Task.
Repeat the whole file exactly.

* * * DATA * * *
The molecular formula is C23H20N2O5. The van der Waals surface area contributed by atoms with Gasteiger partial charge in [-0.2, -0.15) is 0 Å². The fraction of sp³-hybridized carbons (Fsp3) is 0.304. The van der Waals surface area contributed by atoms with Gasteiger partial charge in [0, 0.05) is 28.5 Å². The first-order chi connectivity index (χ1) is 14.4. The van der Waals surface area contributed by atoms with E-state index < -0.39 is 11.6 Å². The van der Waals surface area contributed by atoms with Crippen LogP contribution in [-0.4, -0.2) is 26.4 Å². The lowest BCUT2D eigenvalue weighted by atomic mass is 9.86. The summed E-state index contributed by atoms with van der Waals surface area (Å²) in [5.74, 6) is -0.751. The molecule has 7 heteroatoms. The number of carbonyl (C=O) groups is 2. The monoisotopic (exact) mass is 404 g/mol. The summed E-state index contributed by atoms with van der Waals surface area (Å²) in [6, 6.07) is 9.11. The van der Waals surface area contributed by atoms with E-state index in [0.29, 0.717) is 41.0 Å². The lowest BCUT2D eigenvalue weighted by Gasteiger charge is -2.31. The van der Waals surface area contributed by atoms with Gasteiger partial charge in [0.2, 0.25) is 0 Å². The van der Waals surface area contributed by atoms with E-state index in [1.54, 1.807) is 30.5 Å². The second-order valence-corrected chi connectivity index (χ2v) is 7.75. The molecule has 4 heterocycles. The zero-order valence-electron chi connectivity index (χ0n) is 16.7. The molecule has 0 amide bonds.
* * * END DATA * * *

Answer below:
The molecular formula is C23H20N2O5. The van der Waals surface area contributed by atoms with Gasteiger partial charge in [-0.2, -0.15) is 0 Å². The fraction of sp³-hybridized carbons (Fsp3) is 0.304. The van der Waals surface area contributed by atoms with Gasteiger partial charge in [0, 0.05) is 28.5 Å². The first-order chi connectivity index (χ1) is 14.4. The van der Waals surface area contributed by atoms with E-state index < -0.39 is 11.6 Å². The van der Waals surface area contributed by atoms with Crippen LogP contribution in [-0.4, -0.2) is 26.4 Å². The lowest BCUT2D eigenvalue weighted by atomic mass is 9.86. The summed E-state index contributed by atoms with van der Waals surface area (Å²) in [5.74, 6) is -0.751. The molecule has 7 heteroatoms. The number of carbonyl (C=O) groups is 2. The monoisotopic (exact) mass is 404 g/mol. The summed E-state index contributed by atoms with van der Waals surface area (Å²) in [6, 6.07) is 9.11. The van der Waals surface area contributed by atoms with E-state index in [0.29, 0.717) is 41.0 Å². The lowest BCUT2D eigenvalue weighted by Gasteiger charge is -2.31. The van der Waals surface area contributed by atoms with Gasteiger partial charge in [0.2, 0.25) is 0 Å². The van der Waals surface area contributed by atoms with E-state index in [1.54, 1.807) is 30.5 Å². The second-order valence-corrected chi connectivity index (χ2v) is 7.75. The molecule has 4 heterocycles. The zero-order valence-electron chi connectivity index (χ0n) is 16.7. The molecule has 0 amide bonds.